Forward-Looking Statements: This news release includes forward-looking statements based on information currently available to management. Such statements are subject to certain risks and uncertainties. These statements include declarations regarding management's intents, beliefs and current expectations. These statements typically contain, but are not limited to, the terms "anticipate," "potential," "expect," "forecast," "target," "will," "intend," "believe," "project," "estimate," "plan" and similar words. Forward-looking statements involve estimates, assumptions, known and unknown risks, uncertainties and other factors that may cause actual results, performance or achievements to be materially different from any future results, performance or achievements expressed or implied by such forward-looking statements, which may include the following: the speed and nature of increased competition in the electric utility industry, in general, and the retail sales market in particular; the ability to experience growth in the Regulated Distribution and Regulated Transmission segments; the accomplishment of our regulatory and operational goals in connection with our transmission investment plan, including, but not limited to, the proposed transmission asset transfer to Mid-Atlantic Interstate Transmission, LLC, and the effectiveness of our strategy to reflect a more regulated business profile; changes in assumptions regarding economic conditions within our territories, assessment of the reliability of our transmission system, or the availability of capital or other resources supporting identified transmission investment opportunities; the impact of the regulatory process and resulting outcomes on the matters at the federal level and in the various states in which we do business including, but not limited to, matters related to rates and the Electric Security Plan IV; the impact of the federal regulatory process on Federal Energy Regulatory Commission (FERC)-regulated entities and transactions, in particular FERC regulation of wholesale energy and capacity markets, including PJM Interconnection, L.L.C. (PJM) markets and FERC-jurisdictional wholesale transactions; FERC regulation of cost-of-service rates, including FERC Opinion No. 531's revised Return on Equity methodology for FERC-jurisdictional wholesale generation and transmission utility service; and FERC's compliance and enforcement activity, including compliance and enforcement activity related to North American Electric Reliability Corporation's mandatory reliability standards; the uncertainties of various cost recovery and cost allocation issues resulting from American Transmission Systems, Incorporated's realignment into PJM; economic or weather conditions affecting future sales and margins such as a polar vortex or other significant weather events, and all associated regulatory events or actions; changing energy, capacity and commodity market prices including, but not limited to, coal, natural gas and oil prices, and their availability and impact on margins and asset valuations, including without limitation impairments thereon; the risks and uncertainties at the CES segment, including FES, related to continued depressed wholesale energy and capacity markets, including the potential need to deactivate or sell additional generating units; the continued ability of our regulated utilities to recover their costs; costs being higher than anticipated and the success of our policies to control costs and to mitigate low energy, capacity and market prices; other legislative and regulatory changes, and revised environmental requirements, including, but not limited to, the effects of the United States Environmental Protection Agency's Clean Power Plan, Coal Combustion Residuals regulations, Cross-State Air Pollution Rule and Mercury and Air Toxics Standards programs, including our estimated costs of compliance, Clean Water Act (CWA) waste water effluent limitations for power plants, and CWA 316(b) water intake regulation; the uncertainty of the timing and amounts of the capital expenditures that may arise in connection with any litigation, including New Source Review litigation, or potential regulatory initiatives or rulemakings (including that such initiatives or rulemakings could result in our decision to deactivate or idle certain generating units); the uncertainties associated with the deactivation of certain older regulated and competitive fossil units, including the impact on vendor commitments, such as long-term fuel and transportation agreements, and as it relates to the reliability of the transmission grid, the timing thereof; the impact of other future changes to the operational status or availability of our generating units and any capacity performance charges associated with unit unavailability; adverse regulatory or legal decisions and outcomes with respect to our nuclear operations (including, but not limited to, the revocation or non-renewal of necessary licenses, approvals or operating permits by the Nuclear Regulatory Commission or as a result of the incident at Japan's Fukushima Daiichi Nuclear Plant); issues arising from the indications of cracking in the shield building at Davis-Besse; the risks and uncertainties associated with litigation, arbitration, mediation and like proceedings, including, but not limited to, any such proceedings related to vendor commitments, such as long-term fuel and transportation agreements; the impact of labor disruptions by our unionized workforce; replacement power costs being higher than anticipated or not fully hedged; the ability to comply with applicable state and federal reliability standards and energy efficiency and peak demand reduction mandates; changes in customers' demand for power, including, but not limited to, changes resulting from the implementation of state and federal energy efficiency and peak demand reduction mandates; the ability to accomplish or realize anticipated benefits from strategic and financial goals, including, but not limited to, the ability to continue to reduce costs and to successfully execute our financial plans designed to improve our credit metrics and strengthen our balance sheet through, among other actions, our cash flow improvement plan and other proposed capital raising initiatives; our ability to improve electric commodity margins and the impact of, among other factors, the increased cost of fuel and fuel transportation on such margins; changing market conditions that could affect the measurement of certain liabilities and the value of assets held in our Nuclear Decommissioning Trusts, pension trusts and other trust funds, and cause us and/or our subsidiaries to make additional contributions sooner, or in amounts that are larger than currently anticipated; the impact of changes to material accounting policies; the ability to access the public securities and other capital and credit markets in accordance with our financial plans, the cost of such capital and overall condition of the capital and credit markets affecting us and our subsidiaries; actions that may be taken by credit rating agencies that could negatively affect us and/or our subsidiaries' access to financing, increase the costs thereof, and increase requirements to post additional collateral to support outstanding commodity positions, letters of credit and other financial guarantees; changes in national and regional economic conditions affecting us, our subsidiaries and/or our major industrial and commercial customers, and other counterparties with which we do business, including fuel suppliers; the impact of any changes in tax laws or regulations or adverse tax audit results or rulings; issues concerning the stability of domestic and foreign financial institutions and counterparties with which we do business; the risks associated with cyber-attacks and other disruptions to our information technology system that may compromise our generation, transmission and/or distribution services and data security breaches of sensitive data, intellectual property and proprietary or personally identifiable information regarding our business, employees, shareholders, customers, suppliers, business partners and other individuals in our data centers and on our networks; and the risks and other factors discussed from time to time in our United States Securities and Exchange Commission (SEC) filings, and other similar factors. The foregoing factors should not be construed as exhaustive and should be read in conjunction with the other cautionary statements and risks that are included in our filings with the SEC, including but not limited to the most recent Annual Report on Form 10-K and any subsequent Quarterly Reports on Form 10-Q. New factors emerge from time to time, and it is not possible for management to predict all such factors, nor assess the impact of any such factor on our business or the extent to which any factor, or combination of factors, may cause results to differ materially from those contained in any forward-looking statements. FirstEnergy expressly disclaims any current intention to update, except as required by law, any forward-looking statements contained herein as a result of new information, future events or otherwise.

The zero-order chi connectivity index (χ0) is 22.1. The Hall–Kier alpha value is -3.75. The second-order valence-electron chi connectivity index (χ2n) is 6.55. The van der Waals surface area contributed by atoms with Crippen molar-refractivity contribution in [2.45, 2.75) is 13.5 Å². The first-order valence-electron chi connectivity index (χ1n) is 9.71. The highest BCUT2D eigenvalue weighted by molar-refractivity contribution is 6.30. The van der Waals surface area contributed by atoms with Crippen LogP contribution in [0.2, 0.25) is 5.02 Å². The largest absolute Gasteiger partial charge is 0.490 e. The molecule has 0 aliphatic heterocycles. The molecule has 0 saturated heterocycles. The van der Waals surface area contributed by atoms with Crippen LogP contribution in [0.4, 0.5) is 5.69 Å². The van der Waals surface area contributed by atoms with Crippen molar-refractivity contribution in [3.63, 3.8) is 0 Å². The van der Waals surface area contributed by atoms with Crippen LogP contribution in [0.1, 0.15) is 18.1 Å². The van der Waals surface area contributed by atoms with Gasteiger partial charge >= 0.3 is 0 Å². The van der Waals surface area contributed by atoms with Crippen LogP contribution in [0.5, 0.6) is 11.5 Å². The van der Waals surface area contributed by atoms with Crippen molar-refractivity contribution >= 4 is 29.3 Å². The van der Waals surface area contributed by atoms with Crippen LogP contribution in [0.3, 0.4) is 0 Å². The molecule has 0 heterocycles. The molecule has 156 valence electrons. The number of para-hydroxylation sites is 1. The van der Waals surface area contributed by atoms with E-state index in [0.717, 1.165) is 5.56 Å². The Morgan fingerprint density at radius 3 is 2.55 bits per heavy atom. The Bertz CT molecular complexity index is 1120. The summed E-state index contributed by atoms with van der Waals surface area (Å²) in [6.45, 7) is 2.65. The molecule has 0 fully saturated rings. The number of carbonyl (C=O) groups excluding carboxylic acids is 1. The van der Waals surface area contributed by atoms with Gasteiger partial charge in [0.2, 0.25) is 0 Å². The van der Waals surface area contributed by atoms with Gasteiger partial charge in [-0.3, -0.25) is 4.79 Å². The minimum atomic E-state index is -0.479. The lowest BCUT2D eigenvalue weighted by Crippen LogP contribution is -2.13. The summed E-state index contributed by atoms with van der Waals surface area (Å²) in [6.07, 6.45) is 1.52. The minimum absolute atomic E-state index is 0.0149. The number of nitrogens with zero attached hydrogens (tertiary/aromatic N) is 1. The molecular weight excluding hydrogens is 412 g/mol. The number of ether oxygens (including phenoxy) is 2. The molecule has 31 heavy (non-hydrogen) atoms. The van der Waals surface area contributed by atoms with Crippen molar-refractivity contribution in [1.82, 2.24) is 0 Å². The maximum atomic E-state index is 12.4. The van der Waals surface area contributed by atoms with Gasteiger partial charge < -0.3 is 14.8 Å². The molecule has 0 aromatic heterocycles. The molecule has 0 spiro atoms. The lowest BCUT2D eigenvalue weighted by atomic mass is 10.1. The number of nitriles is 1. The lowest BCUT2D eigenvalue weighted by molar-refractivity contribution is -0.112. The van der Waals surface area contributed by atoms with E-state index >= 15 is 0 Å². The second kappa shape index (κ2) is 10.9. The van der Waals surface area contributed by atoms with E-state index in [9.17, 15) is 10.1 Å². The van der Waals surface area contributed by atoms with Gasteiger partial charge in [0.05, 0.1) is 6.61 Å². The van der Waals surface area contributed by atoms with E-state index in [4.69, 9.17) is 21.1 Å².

SOURCE FirstEnergy Corp.